It really sounds good. I have questions, though, about what slowing down actually means. Really working slower? With everything? In the same number of hours you had before? The lifestyle article suggests creating a daily schedule and planning more time for each activity then you'd ordinarily expect, taking breaks, and adding relaxation periods to your day. Would doing all that slow you down or would it cause to you take more time to do things because you're doing more?


Slowing Down Can Increase Productivity and Happiness, Part 1 from Psychology Today appears to be more about doing less than in doing the same amount of work but slower. The author says that productivity falls off when working more than 40 hours a week, but isn't that about how much someone is working, not how quickly? He also writes about busyness. Again, doesn't that involve the amount of work someone is trying to do, not how quickly? His material on decision-making really does seem to involve slowing down, mainly because it sounds as if he's suggesting doing more--"taking the time to gather information and alternatives."

Part 2 of his column does more to get into what he calls "slow work"--a philosophy that "challenges the unsustainable practice of doing everything as fast as possible and offers an alternative workplace framework." He includes a lengthy list of slowing down strategies and habits, some of which, again, actually would require more time: meditation (I dabble with this--it takes time), dedicating time for reflection, doing nothing for a while when you wake up (Sad to say, I do this and not for just 10 or 15 minutes, either), walking more instead of driving.

Slow Down! How "Slow Work" Makes Us More Productive in Time covers some of the same material and suggests making more time for ourselves during our workdays. The author admits that it and other strategies he suggests "will take more time because they require conscious efforts to vary existing routines. In other words, they slow us down. But these changes reward us with more time to absorb and process information, which strengthens our long-term professional performance." I'm not sure about that.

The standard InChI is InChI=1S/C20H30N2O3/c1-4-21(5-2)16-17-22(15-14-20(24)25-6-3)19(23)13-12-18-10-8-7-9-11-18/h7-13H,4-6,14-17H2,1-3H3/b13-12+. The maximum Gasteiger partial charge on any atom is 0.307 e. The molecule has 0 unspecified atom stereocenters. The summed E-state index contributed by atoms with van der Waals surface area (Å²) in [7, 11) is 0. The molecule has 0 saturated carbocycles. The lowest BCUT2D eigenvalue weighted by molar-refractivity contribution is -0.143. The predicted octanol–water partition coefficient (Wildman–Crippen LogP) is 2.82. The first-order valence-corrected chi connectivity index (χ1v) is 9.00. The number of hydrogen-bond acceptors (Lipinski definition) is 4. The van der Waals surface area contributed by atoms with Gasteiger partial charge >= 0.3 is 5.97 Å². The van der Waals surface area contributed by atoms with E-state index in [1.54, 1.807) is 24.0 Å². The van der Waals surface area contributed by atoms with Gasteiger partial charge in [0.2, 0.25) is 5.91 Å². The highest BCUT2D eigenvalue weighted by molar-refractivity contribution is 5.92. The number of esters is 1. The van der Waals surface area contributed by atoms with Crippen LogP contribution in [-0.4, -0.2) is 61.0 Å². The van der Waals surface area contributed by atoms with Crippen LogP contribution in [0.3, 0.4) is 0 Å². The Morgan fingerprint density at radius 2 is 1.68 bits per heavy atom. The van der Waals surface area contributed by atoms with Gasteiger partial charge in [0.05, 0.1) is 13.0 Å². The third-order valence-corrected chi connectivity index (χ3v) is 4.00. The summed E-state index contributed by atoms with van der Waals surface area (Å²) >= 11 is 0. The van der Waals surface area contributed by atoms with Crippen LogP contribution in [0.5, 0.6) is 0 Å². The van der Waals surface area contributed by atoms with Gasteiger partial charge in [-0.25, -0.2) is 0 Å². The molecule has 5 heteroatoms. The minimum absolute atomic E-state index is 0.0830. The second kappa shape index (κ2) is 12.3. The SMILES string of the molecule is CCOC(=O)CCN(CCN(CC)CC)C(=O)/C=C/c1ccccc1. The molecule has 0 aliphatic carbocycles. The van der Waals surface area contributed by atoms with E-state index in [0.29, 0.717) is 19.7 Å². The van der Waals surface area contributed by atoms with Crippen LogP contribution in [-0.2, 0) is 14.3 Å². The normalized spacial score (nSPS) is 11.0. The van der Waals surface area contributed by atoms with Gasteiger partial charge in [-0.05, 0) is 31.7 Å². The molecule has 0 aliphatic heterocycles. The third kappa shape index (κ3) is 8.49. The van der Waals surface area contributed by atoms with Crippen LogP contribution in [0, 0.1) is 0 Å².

Yeah, I know. I sound like that argumentative person in your office who responds to every suggestion for change with "Yes, but..."

What Does Rushing Do?


This happened.
I don't know about anyone else, but rushing gets me into a hole over and over again. That desk over to your right? It looks the way it does right now, because I've been in too much of a hurry to take care of anything. And it's not the first time.  I can feel good about the office, because the laundry/sewing room you can also see to your right is worse. It looks the way it does, because I've been in too much of a hurry to take care of anything in there, too. It's not the first time for that, either.

You can tell by looking at these pictures that I am not a neat freak. My issue with this kind of disorder is that it becomes a time suck. Where is everything? Where is anything? Where is that piece of paper with the list of agents I was planning to submit to? I spent a lot of time working on that this spring. Hope it turns up.

Last week I worked on the table in the dining room, because I didn't have time to clear a space for my laptop.

Why am I rushing around so? Because I'm trying to do a lot of things in the time I have available. How will just doing all those things slower help my situation?